One of my theories on the current popularity of dystopian and historical settings in all genres is that it gets rid of the blasted phone, not to mention iPod, iPad, laptop and monster TV with seven million channels. Of course characters in some novels use cell phones, but not in the maniacal, obsessive way real people do. That’s because it would be boring as hell to read about someone snapchatting and Instagramming her life away (maybe we need to think about that).

4.) Wardrobe repetition

In noveland, every everyone seems to have access to Kim Kardashian’s closet or the equivalent. The exception, of course, is when clothing is an indication of a disturbing character trait or the end of civilization. Crazed killers might wear the same jeans and shirt repeatedly, as would someone on the verge of a breakdown. Zombie fighters in a world where there is no running water, electricity or J. Crew may also have wardrobe issues. But the rest are expected to undergo multiple wardrobe changes, and each and every outfit must say something about who that character is. I have to applaud fictional characters, who are rarely seen shopping or doing laundry, yet manage to come up with clothes that are not only clean, but expressive. Personally, I spend a lot of time in yoga pants.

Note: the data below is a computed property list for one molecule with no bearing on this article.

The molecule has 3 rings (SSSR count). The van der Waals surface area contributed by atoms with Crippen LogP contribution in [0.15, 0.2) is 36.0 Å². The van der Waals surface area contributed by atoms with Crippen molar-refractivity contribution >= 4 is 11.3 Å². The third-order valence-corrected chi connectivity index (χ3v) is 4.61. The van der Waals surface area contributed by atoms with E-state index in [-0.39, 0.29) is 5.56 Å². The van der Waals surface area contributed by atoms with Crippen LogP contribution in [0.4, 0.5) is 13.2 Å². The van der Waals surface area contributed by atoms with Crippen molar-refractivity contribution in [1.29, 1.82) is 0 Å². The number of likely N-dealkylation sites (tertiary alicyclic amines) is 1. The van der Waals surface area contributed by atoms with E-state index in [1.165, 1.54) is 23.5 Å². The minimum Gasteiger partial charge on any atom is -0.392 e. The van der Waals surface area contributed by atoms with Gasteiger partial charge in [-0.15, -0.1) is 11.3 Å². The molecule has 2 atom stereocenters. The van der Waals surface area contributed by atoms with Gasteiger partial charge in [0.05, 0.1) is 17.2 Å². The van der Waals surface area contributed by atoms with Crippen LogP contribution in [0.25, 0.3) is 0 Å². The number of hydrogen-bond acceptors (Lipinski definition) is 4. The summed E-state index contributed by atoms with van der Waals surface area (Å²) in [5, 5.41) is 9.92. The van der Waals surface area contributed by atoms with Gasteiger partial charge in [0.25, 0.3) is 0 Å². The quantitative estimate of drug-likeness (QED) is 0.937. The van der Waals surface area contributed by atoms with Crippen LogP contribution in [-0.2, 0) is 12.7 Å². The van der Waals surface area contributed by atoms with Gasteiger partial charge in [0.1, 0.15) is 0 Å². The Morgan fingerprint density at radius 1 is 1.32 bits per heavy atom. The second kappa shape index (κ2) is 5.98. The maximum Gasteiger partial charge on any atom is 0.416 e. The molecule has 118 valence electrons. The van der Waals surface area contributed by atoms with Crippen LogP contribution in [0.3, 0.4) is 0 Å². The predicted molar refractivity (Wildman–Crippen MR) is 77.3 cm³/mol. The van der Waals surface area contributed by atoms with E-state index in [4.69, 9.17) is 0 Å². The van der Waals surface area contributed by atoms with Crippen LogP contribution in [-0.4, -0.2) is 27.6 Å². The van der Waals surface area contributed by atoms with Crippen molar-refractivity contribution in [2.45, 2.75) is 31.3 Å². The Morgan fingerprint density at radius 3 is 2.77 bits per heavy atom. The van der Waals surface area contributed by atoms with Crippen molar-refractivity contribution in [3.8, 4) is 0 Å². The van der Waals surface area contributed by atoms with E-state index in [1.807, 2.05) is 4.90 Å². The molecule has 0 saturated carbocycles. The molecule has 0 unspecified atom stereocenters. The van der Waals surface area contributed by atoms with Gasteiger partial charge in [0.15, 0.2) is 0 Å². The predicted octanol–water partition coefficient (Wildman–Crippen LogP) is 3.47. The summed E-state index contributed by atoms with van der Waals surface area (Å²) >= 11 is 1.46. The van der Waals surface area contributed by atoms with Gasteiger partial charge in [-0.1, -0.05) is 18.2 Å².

5.) Paying bills, voting or paying taxes

If I weren’t ready to give up real life and live in a book for the clothes (see above), I’d do it just to avoid all civic and personal responsibility. When was the last time a character returned to his home to find his electricity had been cut off because he’d been too damn busy tracking down a kidnapped girl or saving the world to pay the power company? Never going to happen. Magical elves take care of all these mundane details even in books where there are no magical elves. But that’s okay. Who wants a detective hot on the trail of a psychotic killer to turn to his partner and say, “Damn, man, I forgot it was April 15. You’re going to have to handle this while I go wait in line to mail my return.”


Queen of the Court $.99

book_cover_V4Get Queen of the Court for just $.99 for Kindle September 14-18.